Timurid Reception and Integration of Khitā’i Aesthetic: Material, Technique and Image, ca. 1370-1506
Khitā’i is a Persianate indigenous term that addresses things considered from China. My dissertation project examines how Khitā’i aesthetic was entangled in the shaping process of Timurid dynastic visual culture in pre-modern Central Asia and Iran (ca. 1370-1506). This study investigates the Timurid reception and integration of the Khitā’i artistic materials, techniques, images as well as the concomitant styles and forms, which unfolds through the intensive contacts and interaction among Iran, Central Asia and China in the post-Mongol Eurasian framework.
To challenge the previous monolithic definition of “Chinese” influence, I looks at the discursive and aesthetic formation of the Khitā’i idiom in the Timurid context, which dynamically responds to sources of various origins, including the precedent Ilkhanid reworked Chinese motifs, Central Asian nomadic themes, and the newly fabricated visual languages in the contemporary Ming court (1368-1644). Furthermore, adopting a transcultural perspective, this study seeks to go beyond a simple identification of certain “Chinese” characteristics on the Persianate visual productions of certain media; rather, it highlights the role of the Timurid patrons and artists as active agents, and investigates “the processes of interaction that are constitutive of art practice−such as copying, translation, adaptation, reconfiguration, even refusal or resistance” (Juneja). In this sense, this study can hopefully contribute theoretically to the field of Persianate art history.
Throughout the research, I highlight the function of the Timurid princely kitābkhana (workshop) as a generative mechanism, and closely track the impact of the Khitā’i aesthetic on the workshop practices in a micro level, with a focus on the artist`s preparatory sketch assembled and preserved in several albums (muraqqa‘). The study addresses the codification of Khitā’i aesthetic as a process of making, and explores how Khitā’i material, technique and image were produced, preserved, perceived and eventually canonized. It thus extends the understanding of Persianate artistic practice and institution, and uncovers the global dimensions of early modern Persianate art.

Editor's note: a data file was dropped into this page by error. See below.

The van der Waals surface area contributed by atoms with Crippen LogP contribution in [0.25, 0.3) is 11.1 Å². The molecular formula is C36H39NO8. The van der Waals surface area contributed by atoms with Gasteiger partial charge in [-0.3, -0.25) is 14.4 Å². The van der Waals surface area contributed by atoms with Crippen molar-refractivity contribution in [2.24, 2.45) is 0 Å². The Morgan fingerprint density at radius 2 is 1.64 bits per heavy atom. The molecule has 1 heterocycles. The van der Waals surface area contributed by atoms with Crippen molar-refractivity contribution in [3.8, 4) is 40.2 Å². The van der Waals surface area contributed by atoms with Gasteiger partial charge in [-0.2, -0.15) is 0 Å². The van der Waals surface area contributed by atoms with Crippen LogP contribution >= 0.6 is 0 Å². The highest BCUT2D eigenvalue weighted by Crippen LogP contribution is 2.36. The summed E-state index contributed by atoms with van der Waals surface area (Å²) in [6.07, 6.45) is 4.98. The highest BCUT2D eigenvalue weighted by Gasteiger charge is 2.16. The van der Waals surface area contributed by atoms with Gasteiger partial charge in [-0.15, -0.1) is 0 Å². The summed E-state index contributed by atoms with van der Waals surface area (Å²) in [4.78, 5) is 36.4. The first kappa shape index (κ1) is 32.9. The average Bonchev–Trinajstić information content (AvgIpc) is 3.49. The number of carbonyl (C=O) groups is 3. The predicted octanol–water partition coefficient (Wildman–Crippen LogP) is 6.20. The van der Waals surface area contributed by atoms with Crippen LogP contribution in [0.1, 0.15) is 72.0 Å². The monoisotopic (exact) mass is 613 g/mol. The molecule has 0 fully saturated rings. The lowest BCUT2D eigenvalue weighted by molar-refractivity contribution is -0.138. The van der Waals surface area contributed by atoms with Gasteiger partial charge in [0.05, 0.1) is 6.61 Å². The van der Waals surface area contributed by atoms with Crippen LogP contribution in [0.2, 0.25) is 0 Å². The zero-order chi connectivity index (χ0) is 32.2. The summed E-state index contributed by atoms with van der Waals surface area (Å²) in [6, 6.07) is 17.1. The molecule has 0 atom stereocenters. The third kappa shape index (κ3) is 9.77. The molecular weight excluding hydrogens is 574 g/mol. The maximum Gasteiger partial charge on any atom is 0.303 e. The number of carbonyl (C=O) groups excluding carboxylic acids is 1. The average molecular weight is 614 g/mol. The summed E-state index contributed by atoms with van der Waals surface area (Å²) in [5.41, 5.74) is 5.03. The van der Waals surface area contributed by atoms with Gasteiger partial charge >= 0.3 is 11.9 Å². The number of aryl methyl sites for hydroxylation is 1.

• Islamic and Chinese art history
• Persianate arts and architecture in Central Asia, Iran and India (13-19th century)
• Islamic reception of Chinese aesthetics
• "Islamic" arts in China
• The overland Silk Road
波斯和中国：帖木儿及其后〔Persia and China: from the Age of Timur Onward〕, Beijing: Commercial Press, 2015 (in Chinese).
-"The Arab Empire in Chinese Sources from the 8th Century to the 10th Century ", in Arabia, Greece and Byzantium: Cultural Contacts in Ancient and Medieval Times, ed. Abdulaziz Al-Helabi, Dimitrios G. Letsios, Moshalleh Al-Moraekhi and Abdullah Al-Abduljabbar (Riyadh: King Saud University, 2012), 311-320.
-“从波斯到欧洲：‘中国公主’故事传播的另一个维度〔From Persia to Europe: The Flow of ‘Chinese Princess’ as a Persian Literary Motif〕.” 东方学刊〔Oriental Studies〕 ,v. 2, forthcoming. (in Chinese).
• Conference Papers
-“Animals as Diplomatic Gifts in the Early Modern Eurasia: Practicing Diplomacy of the Timurids”, the CHAM International Conference, FCSH/Universidade NOVA de Lisboa, 15-18 July 2015
-“Khitai: a Persianate Version of Chinoiserie?”, Art Histories and Terminologies II, organized by Forum Transregionale Studien 'Art Histories and Aesthetic Practices', Cluster 'Asia and Europe' and the KHI Florence, Heidelberg, February 6-7, 2015
-“The Heritage of Khwaja Ahrar: Naqshbandis and Chaghatay Rulers in 16th-century Central Asia and Hindustan”, 1st Biennial Graduate Conference on Iranian Studies, St Andrews, 13-14 April, 2013.